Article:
This means that if you’re moving faster, you’ll need to generate more force to change direction to stand back up. This is why we also discourage “dive bombing”, where the lifter looks like they literally drop from the top to the bottom of the squat.

Focus on the rebound, not your speed

So is there a “bounce” that helps you rebound off the bottom of the squat? Yes there is, and it not because you sped up at the bottom but because of the stretch reflex, which is a muscle contraction in response to a stretch. 

As you descend, the muscles of your hips and knees flex and contract eccentrically. When the muscle fibres are being stretched, the muscle spindle sends a signal to resist whatever is stretching said muscles. In addition to that, the stretch tells the neuromuscular system that a strong concentric contraction is about to follow.

At the bottom of a correctly executed squat, at just below parallel, the stretch reflex is what contributes to the “bounce” that we’re talking about. As you can see, the bounce doesn’t have much to do with how fast you descend.

In fact, you shouldn’t be thinking about getting the bounce. It will occur when you focus on driving your hips up as you descend. 

One way is to think about coming up faster than you went down. Now, with a heavy weight on your back, you won’t actually come up much faster but you want to try your darndest to do so.

How do you know when you’ve got the rebound right? You’ll know it, because you’ll be able to feel it.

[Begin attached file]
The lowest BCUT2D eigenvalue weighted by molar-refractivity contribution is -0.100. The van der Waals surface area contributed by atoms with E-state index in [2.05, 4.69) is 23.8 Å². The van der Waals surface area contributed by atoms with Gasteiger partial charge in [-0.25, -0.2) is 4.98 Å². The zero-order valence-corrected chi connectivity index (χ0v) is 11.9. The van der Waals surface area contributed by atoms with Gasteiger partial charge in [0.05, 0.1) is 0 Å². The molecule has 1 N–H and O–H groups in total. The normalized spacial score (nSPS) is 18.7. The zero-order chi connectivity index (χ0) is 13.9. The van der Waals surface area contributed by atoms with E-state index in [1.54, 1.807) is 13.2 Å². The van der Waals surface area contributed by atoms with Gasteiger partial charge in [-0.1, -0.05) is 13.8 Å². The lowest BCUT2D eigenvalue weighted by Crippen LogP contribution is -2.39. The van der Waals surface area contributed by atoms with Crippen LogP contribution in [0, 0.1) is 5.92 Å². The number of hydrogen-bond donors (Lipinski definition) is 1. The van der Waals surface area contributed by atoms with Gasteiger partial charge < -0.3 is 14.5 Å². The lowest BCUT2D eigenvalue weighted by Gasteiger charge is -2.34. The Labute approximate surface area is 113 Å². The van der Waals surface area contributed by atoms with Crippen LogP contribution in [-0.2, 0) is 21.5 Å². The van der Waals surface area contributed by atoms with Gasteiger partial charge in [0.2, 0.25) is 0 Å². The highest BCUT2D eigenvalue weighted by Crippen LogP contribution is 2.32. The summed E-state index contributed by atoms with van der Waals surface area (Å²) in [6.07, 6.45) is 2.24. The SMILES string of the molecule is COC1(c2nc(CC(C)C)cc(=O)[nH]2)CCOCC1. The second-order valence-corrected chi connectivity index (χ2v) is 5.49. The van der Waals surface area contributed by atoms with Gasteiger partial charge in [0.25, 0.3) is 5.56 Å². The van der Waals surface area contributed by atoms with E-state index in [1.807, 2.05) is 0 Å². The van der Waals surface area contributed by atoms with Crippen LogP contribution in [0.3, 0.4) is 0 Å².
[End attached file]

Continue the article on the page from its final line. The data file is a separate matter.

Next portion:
Can you descend too slowly? 

Yes, you can. 

When you go too slow, your stretch reflex isn’t as pronounced. A correctly performed stretch reflex can aid tremendously in the concentric portion of the squat. Want to find out how much the stretch reflex helps? Try doing a pin or paused squat and you’ll see what I mean.

Additionally, you need to put in more effort to slowly control the descent – your muscles are spending more time under tension, which increases fatigue.

That said, we do program lifters to go slow sometimes – getting them to take a few seconds to descend and/or ascend. These are called tempo squats and are used as a squat variation – usually to fix certain technique issues or to increase training stress without additional loading. 

If you’re doing “normal” squats, there’s just no benefit to squatting really slowly.  

The Goldilocks principle: finding “just right”

The speed to descent in the squat is a fine balance. Going too fast or too slow will create problems. It’s the Goldilocks principle, where we’re looking for a “just right” speed that to get a strong stretch reflex.